Adding a dash of antagonism is Patrick McGoohan as the formidable Dr. Eric Kiviat. McGoohan, widely recognized for his role in the classic series "The Prisoner," embodies Kiviat's greed and ambition, making him a character viewers love to hate. The cast also includes Julian Fellowes, playing Nigel Jenkins, and Hugh Quarshie as Kenge Obe. 

On the production side, "Baby: Secret of the Lost Legend" was a collaborative effort helmed by Touchstone Pictures and Silver Screen Partners II. The man guiding the ship was director B.W.L. Norton, known for his work on films like "More American Graffiti." The screenplay was penned by Clifford Green and Ellen Green, who did a fantastic job of bringing this prehistoric adventure to life on the big screen.

Behind the camera, cinematographer John Alcott, renowned for his work with Stanley Kubrick on "The Shining" and "A Clockwork Orange," contributed his keen eye for detail, capturing the film's stunning visuals and thrilling action sequences.

The original music, a significant component of the movie's immersive atmosphere, was composed by Jerry Goldsmith, a legend in film scoring, whose other works include "Star Trek: The Motion Picture" and "Planet of the Apes."


One of the significant criticisms revolved around the film's special effects. In an era that saw the creation of iconic creatures in movies like "Star Wars" and "E.T.," the animatronic dinosaurs in "Baby: Secret of the Lost Legend" were said to lack the realism and sophistication expected. Some viewers felt the dinosaurs seemed artificial, which hindered the suspension of disbelief crucial for a film featuring prehistoric creatures in a modern setting.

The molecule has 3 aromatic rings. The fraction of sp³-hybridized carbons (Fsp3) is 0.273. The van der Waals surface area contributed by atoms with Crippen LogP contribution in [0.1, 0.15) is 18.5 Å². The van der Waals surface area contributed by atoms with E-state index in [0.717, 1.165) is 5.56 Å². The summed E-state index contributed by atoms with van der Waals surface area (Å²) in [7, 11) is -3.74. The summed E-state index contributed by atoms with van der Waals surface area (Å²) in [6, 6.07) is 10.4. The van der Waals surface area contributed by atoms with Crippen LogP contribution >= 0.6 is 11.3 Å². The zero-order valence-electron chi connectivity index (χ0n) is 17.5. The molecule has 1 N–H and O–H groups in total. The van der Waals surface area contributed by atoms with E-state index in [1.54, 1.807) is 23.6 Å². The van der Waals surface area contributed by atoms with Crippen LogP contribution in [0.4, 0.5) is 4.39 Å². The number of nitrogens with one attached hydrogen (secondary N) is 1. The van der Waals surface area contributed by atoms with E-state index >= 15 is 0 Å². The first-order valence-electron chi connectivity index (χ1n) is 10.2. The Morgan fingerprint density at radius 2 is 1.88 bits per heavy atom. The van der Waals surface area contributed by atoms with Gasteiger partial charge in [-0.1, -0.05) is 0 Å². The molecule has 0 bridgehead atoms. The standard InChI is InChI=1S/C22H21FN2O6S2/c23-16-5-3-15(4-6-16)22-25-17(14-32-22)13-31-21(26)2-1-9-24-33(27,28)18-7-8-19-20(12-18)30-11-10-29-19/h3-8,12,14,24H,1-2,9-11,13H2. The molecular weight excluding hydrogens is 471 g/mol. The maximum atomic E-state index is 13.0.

Secondly, the film's narrative structure faced criticism. Although the storyline offered potential, critics argued that it struggled with pace and coherence. Some parts of the plot were considered underdeveloped, while other sections seemed unnecessarily drawn out. This inconsistent pacing led to a somewhat disjointed viewing experience for some audience members.

Furthermore, the film's character development was met with mixed reviews. The protagonists, George and Susan, while likable, were criticized for being somewhat one-dimensional. Critics suggested that their characters lacked the depth and complexity that could have made the audience more invested in their journey.

The portrayal of African characters and settings also came under scrutiny. Some critics argued that the film relied on stereotypical depictions of Africa and its inhabitants. The authenticity of the African environment and its people seemed glossed over in favor of focusing on the Western characters and the dinosaurs.

Lastly, despite Jerry Goldsmith's significant contribution to the film's score, some critics felt the music was often ill-suited to the scene at hand, leading to a discordant blend of visual and auditory experiences.

Analyzing the Protagonists and Antagonists

George and Susan, played by William Katt and Sean Young, respectively, are the film's main protagonists. George, an anthropologist, and Susan, a paleontologist, portray an idealistic, passionate couple driven by their shared dream of discovering something monumental. While their characters have been criticized for lack of depth, their chemistry and commitment to their mission to protect the dinosaur family provide the film's emotional core. They're the archetypal adventure movie couple - brave, committed, and always willing to help.